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Night RaidersBurglary and the Making of Modern Urban Life in London, 1860-1968$
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Eloise Moss

Print publication date: 2019

Print ISBN-13: 9780198840381

Published to Oxford Scholarship Online: July 2019

DOI: 10.1093/oso/9780198840381.001.0001

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The Cat Burglar as London’s Rooftop Threat

The Cat Burglar as London’s Rooftop Threat

Chapter:
(p.89) 4 The Cat Burglar as London’s Rooftop Threat
Source:
Night Raiders
Author(s):

Eloise Moss

Publisher:
Oxford University Press
DOI:10.1093/oso/9780198840381.003.0004

First described in 1907, ‘cat’ burglars’ reputation as extraordinarily athletic thieves and rooftop-dwellers was cemented during the 1920s, when the feline burglars appeared to ransack the West End mansions of the wealthy with frightening regularity—according to the press. Disregarding the regulated concourse of the street to reach their victims via window, wall, and roof, cat burglars forever altered received wisdom on how London as an environment could be manipulated and experienced, and how it needed to be policed. The fact that all this took place at night as well gave added lustre to these thieves’ well-publicized exploits. An entirely new sub-category of crime thus emerged as space, time, and identity became intertwined around burglary. Concurrently, the material residue of cat burglars’ rooftop escapades—broken tiles and drainpipes, soil-marks on walls, etc.—encouraged new modes of policing and regulation based on the developing practice of forensic science. This chapter considers the geographical signifiers associated with burglars’ activities across the ‘public’ spaces of the city. It argues that accounts of burglars’ unusual mobility when travelling to victims’ houses evoked fears surrounding the erosion of London’s social boundaries, through suburbanization bringing working, middle, and upper classes into closer proximity than ever before, and via disruptive new modes of travel such as the car and Underground railway. In so doing, it shows that contemporary understandings of how London as an environment could be manipulated and experienced were fundamentally revised in relation to burglary.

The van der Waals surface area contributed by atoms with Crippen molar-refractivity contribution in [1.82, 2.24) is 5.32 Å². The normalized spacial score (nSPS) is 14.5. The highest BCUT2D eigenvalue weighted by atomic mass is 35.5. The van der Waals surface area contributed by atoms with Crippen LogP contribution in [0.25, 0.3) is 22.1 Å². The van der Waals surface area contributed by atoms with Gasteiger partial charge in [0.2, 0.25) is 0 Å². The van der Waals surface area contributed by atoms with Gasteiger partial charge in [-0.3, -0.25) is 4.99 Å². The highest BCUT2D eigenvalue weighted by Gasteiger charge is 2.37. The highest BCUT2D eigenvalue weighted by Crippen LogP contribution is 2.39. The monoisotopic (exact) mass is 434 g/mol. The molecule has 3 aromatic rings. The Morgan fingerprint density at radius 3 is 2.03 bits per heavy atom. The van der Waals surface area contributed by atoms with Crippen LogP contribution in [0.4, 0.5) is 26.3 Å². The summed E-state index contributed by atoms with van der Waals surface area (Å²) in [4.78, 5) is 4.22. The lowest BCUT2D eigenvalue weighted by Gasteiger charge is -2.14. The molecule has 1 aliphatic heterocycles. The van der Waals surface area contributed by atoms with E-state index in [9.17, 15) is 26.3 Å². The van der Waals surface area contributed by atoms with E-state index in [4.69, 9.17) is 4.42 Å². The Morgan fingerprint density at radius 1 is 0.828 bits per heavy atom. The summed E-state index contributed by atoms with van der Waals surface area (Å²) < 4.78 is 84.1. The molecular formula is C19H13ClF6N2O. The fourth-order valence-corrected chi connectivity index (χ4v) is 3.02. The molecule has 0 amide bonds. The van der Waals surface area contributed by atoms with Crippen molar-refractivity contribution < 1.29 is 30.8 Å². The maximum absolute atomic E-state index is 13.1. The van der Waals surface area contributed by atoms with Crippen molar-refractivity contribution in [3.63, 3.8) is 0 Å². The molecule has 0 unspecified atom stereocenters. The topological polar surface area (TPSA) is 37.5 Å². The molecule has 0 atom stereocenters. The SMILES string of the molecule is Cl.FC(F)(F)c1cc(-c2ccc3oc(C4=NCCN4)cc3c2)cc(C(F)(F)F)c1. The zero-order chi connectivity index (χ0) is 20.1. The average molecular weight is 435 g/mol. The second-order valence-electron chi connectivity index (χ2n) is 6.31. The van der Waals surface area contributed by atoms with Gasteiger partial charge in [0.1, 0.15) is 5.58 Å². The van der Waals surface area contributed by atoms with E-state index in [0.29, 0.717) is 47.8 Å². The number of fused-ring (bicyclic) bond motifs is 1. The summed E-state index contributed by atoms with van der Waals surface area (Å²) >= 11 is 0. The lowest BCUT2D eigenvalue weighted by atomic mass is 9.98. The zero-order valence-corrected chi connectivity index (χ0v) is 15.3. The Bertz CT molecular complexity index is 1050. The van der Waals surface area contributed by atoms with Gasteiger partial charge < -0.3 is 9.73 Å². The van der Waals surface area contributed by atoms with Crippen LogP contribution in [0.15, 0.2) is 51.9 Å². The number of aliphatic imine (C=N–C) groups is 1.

Keywords:   cat burglar, forensic science, environment, city, police, suburbs, criminal mobility

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